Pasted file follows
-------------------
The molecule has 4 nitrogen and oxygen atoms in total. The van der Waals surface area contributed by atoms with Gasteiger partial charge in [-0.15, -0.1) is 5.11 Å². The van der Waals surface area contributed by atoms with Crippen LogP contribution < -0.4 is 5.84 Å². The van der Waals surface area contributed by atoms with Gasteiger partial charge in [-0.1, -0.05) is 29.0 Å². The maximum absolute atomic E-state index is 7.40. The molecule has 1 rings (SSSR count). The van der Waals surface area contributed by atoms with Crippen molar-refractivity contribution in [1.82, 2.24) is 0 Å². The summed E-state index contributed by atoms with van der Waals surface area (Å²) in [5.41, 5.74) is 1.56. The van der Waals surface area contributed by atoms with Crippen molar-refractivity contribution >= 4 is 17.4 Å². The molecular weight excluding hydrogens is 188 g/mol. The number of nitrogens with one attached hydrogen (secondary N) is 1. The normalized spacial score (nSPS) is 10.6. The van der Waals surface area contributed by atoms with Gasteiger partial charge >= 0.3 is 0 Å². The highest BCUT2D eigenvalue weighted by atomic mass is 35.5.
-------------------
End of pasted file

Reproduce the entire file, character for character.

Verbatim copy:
The molecule has 4 nitrogen and oxygen atoms in total. The van der Waals surface area contributed by atoms with Gasteiger partial charge in [-0.15, -0.1) is 5.11 Å². The van der Waals surface area contributed by atoms with Crippen LogP contribution < -0.4 is 5.84 Å². The van der Waals surface area contributed by atoms with Gasteiger partial charge in [-0.1, -0.05) is 29.0 Å². The maximum absolute atomic E-state index is 7.40. The molecule has 1 rings (SSSR count). The van der Waals surface area contributed by atoms with Crippen molar-refractivity contribution in [1.82, 2.24) is 0 Å². The summed E-state index contributed by atoms with van der Waals surface area (Å²) in [5.41, 5.74) is 1.56. The van der Waals surface area contributed by atoms with Crippen molar-refractivity contribution >= 4 is 17.4 Å². The molecular weight excluding hydrogens is 188 g/mol. The number of nitrogens with one attached hydrogen (secondary N) is 1. The normalized spacial score (nSPS) is 10.6. The van der Waals surface area contributed by atoms with Gasteiger partial charge >= 0.3 is 0 Å². The highest BCUT2D eigenvalue weighted by atomic mass is 35.5.